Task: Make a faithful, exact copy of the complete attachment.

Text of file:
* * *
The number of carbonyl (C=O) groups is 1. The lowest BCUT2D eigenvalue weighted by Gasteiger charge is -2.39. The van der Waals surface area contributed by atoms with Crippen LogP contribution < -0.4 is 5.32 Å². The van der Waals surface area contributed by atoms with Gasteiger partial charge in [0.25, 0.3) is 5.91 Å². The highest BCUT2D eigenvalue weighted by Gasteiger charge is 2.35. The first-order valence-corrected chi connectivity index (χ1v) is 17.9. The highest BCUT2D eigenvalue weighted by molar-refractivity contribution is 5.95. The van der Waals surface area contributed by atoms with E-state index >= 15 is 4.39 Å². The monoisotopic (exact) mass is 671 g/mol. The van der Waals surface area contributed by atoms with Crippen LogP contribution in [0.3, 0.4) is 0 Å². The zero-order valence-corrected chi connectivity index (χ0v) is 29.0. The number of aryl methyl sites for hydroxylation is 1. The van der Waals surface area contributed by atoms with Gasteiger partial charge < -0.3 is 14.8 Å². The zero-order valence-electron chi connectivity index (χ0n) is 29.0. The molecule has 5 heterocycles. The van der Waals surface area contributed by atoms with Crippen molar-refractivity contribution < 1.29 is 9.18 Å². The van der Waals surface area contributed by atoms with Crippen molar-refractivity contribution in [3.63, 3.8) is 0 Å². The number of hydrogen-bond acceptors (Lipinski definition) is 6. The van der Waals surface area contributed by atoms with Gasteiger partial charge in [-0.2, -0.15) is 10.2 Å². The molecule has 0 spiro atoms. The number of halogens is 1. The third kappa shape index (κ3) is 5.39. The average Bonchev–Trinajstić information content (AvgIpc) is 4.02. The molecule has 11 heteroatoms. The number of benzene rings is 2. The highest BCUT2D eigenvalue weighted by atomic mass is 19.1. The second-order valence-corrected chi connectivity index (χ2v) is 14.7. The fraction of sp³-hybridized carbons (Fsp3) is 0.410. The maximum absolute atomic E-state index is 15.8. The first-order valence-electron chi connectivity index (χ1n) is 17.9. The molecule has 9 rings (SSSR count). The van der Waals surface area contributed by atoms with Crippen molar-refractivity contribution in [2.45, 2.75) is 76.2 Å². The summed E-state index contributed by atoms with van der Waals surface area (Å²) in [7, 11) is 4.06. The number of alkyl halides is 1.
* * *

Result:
The number of carbonyl (C=O) groups is 1. The lowest BCUT2D eigenvalue weighted by Gasteiger charge is -2.39. The van der Waals surface area contributed by atoms with Crippen LogP contribution < -0.4 is 5.32 Å². The van der Waals surface area contributed by atoms with Gasteiger partial charge in [0.25, 0.3) is 5.91 Å². The highest BCUT2D eigenvalue weighted by Gasteiger charge is 2.35. The first-order valence-corrected chi connectivity index (χ1v) is 17.9. The highest BCUT2D eigenvalue weighted by molar-refractivity contribution is 5.95. The van der Waals surface area contributed by atoms with E-state index >= 15 is 4.39 Å². The monoisotopic (exact) mass is 671 g/mol. The van der Waals surface area contributed by atoms with Crippen LogP contribution in [0.3, 0.4) is 0 Å². The zero-order valence-corrected chi connectivity index (χ0v) is 29.0. The number of aryl methyl sites for hydroxylation is 1. The van der Waals surface area contributed by atoms with Gasteiger partial charge < -0.3 is 14.8 Å². The zero-order valence-electron chi connectivity index (χ0n) is 29.0. The molecule has 5 heterocycles. The van der Waals surface area contributed by atoms with Crippen molar-refractivity contribution < 1.29 is 9.18 Å². The van der Waals surface area contributed by atoms with Crippen molar-refractivity contribution in [3.63, 3.8) is 0 Å². The number of hydrogen-bond acceptors (Lipinski definition) is 6. The van der Waals surface area contributed by atoms with Gasteiger partial charge in [-0.2, -0.15) is 10.2 Å². The molecule has 0 spiro atoms. The number of halogens is 1. The third kappa shape index (κ3) is 5.39. The average Bonchev–Trinajstić information content (AvgIpc) is 4.02. The molecule has 11 heteroatoms. The number of benzene rings is 2. The highest BCUT2D eigenvalue weighted by atomic mass is 19.1. The second-order valence-corrected chi connectivity index (χ2v) is 14.7. The fraction of sp³-hybridized carbons (Fsp3) is 0.410. The maximum absolute atomic E-state index is 15.8. The first-order valence-electron chi connectivity index (χ1n) is 17.9. The molecule has 9 rings (SSSR count). The van der Waals surface area contributed by atoms with Crippen molar-refractivity contribution in [2.45, 2.75) is 76.2 Å². The summed E-state index contributed by atoms with van der Waals surface area (Å²) in [7, 11) is 4.06. The number of alkyl halides is 1.